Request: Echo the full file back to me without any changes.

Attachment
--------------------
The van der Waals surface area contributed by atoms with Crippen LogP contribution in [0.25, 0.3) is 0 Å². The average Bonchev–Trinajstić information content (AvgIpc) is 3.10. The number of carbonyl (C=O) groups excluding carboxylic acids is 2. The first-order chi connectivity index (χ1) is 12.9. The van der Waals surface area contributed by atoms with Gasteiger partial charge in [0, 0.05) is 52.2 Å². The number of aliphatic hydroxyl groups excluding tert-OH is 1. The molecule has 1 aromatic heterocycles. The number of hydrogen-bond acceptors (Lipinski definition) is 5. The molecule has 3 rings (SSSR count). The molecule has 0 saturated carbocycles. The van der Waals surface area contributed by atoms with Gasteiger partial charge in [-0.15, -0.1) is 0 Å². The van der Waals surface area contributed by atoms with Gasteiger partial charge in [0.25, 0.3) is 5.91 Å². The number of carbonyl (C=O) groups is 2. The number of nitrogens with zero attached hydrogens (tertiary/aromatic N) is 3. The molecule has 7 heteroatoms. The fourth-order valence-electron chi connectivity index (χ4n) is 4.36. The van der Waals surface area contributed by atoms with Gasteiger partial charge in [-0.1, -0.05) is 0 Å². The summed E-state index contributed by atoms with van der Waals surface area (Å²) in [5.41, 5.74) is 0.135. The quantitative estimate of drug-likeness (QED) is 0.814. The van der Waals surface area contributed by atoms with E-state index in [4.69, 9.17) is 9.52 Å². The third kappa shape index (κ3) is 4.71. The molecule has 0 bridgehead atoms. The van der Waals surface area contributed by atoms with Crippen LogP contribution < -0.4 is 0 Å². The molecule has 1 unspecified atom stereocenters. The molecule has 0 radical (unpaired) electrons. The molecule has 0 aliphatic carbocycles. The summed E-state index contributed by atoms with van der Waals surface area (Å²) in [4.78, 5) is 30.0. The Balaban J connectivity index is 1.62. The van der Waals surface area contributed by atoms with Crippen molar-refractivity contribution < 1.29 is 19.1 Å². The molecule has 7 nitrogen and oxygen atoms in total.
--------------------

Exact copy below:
The van der Waals surface area contributed by atoms with Crippen LogP contribution in [0.25, 0.3) is 0 Å². The average Bonchev–Trinajstić information content (AvgIpc) is 3.10. The number of carbonyl (C=O) groups excluding carboxylic acids is 2. The first-order chi connectivity index (χ1) is 12.9. The van der Waals surface area contributed by atoms with Gasteiger partial charge in [0, 0.05) is 52.2 Å². The number of aliphatic hydroxyl groups excluding tert-OH is 1. The molecule has 1 aromatic heterocycles. The number of hydrogen-bond acceptors (Lipinski definition) is 5. The molecule has 3 rings (SSSR count). The molecule has 0 saturated carbocycles. The van der Waals surface area contributed by atoms with Gasteiger partial charge in [-0.15, -0.1) is 0 Å². The van der Waals surface area contributed by atoms with Gasteiger partial charge in [0.25, 0.3) is 5.91 Å². The number of carbonyl (C=O) groups is 2. The number of nitrogens with zero attached hydrogens (tertiary/aromatic N) is 3. The molecule has 7 heteroatoms. The fourth-order valence-electron chi connectivity index (χ4n) is 4.36. The van der Waals surface area contributed by atoms with Gasteiger partial charge in [-0.1, -0.05) is 0 Å². The summed E-state index contributed by atoms with van der Waals surface area (Å²) in [5.41, 5.74) is 0.135. The quantitative estimate of drug-likeness (QED) is 0.814. The van der Waals surface area contributed by atoms with E-state index in [4.69, 9.17) is 9.52 Å². The third kappa shape index (κ3) is 4.71. The molecule has 0 bridgehead atoms. The van der Waals surface area contributed by atoms with Crippen LogP contribution < -0.4 is 0 Å². The molecule has 1 unspecified atom stereocenters. The molecule has 0 radical (unpaired) electrons. The molecule has 0 aliphatic carbocycles. The summed E-state index contributed by atoms with van der Waals surface area (Å²) in [4.78, 5) is 30.0. The Balaban J connectivity index is 1.62. The van der Waals surface area contributed by atoms with Crippen molar-refractivity contribution < 1.29 is 19.1 Å². The molecule has 7 nitrogen and oxygen atoms in total.